I’ve been struggling with this quote for a while, because I can’t find it from the man himself, but I love it. So here is Neil Gaiman, quoting Terry Pratchett:
Genre fiction, as Terry Pratchett has pointed out, is a stew. You take stuff out of the pot, you put stuff back. The stew bubbles on.
He was writing in response to some souped-up charges that he was calling J.K. Rowling out for plagiarism (which he never did). Speaking for himself, in the same post he said:
My heart is on the side of the people doing the unauthorised books, probably because the first two books I did were unauthorised, and one of them, Ghastly Beyond Belief, would have been incredibly vulnerable had anyone wanted to sue Kim Newman and me on the grounds that what we did, in a book of quotations that people might not have wanted to find themselves in, went beyond Fair Use. (Which, I was told by my UK publishers, has now, as a concept, vanished from UK copyright law, although a moment’s Google seemed to disprove this.)
Most commentary on the internet seems to break down into people picking sides based on personalities and opinions. As with most grey areas of law, it isn’t cut and dried, and even when an appeals court-sized decision is handed down, it probably won’t become cut and dried, because “Fair Use” is one of those things, like pornography, we are meant to know when we see them.
The J.K. Rowling tiff brought about another of my favorite responses, this time from speculative fiction heavy-weight, Orson Scott Card:
It’s true that we writers borrow words from each other ? but we’re supposed to admit it and not pretend we’re original when we’re not. I took the word ansible from Ursula K. LeGuin, and have always said so. Rowling, however, denies everything.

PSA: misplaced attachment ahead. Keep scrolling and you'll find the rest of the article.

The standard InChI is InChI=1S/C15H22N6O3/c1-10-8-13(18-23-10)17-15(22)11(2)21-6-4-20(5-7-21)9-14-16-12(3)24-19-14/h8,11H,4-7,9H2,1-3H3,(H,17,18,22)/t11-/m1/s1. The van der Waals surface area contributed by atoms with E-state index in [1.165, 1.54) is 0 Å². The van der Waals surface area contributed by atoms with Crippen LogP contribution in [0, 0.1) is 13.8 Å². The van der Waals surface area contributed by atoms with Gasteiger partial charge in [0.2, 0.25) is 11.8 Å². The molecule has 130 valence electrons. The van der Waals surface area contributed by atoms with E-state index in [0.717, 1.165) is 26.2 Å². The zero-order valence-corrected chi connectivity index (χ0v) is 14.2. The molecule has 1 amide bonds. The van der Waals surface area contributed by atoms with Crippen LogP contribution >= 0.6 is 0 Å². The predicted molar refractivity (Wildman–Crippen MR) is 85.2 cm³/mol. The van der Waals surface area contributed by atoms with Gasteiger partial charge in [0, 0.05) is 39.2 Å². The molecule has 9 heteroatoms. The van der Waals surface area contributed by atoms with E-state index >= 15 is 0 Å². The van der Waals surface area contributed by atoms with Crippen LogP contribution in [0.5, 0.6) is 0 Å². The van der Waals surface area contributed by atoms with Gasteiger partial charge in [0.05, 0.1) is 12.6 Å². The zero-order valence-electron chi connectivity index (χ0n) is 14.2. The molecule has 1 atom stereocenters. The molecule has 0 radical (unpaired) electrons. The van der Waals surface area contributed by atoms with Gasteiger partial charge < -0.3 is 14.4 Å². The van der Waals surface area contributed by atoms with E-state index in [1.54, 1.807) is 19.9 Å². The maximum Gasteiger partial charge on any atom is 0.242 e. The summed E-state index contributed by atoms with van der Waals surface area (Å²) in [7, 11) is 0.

If Steven Vander Ark, the author of Lexicon, had written fiction that he claimed was original, when it was actually a rearrangement of ideas taken from the Harry Potter books, then she’d have a case.
But Lexicon is intended only as a reference book for people who have already paid for their copies of Rowling’s books. Even though the book is not scholarly, it certainly falls within the realm of scholarly comment.
Rowling’s hypocrisy is so thick I can hardly breathe: Prior to the publication of each novel, there were books about them that were no more intrusive than Lexicon. I contributed to one of them, and there was no complaint about it from Rowling or her publishers because they knew perfectly well that these fan/scholar ancillary publications were great publicity and actually boosted sales.
While J.K. Rowling may get everyone in a fluff whenever she rips into her fans, as she does in ugly ways, I love that these men are so confident and secure that they can admit to borrowing when they write. And I did not expect Scott Card to be as blunt as he was–shows what I know from only reading Ender’s Game.
Towered cities please us then,
And the busy hum of men.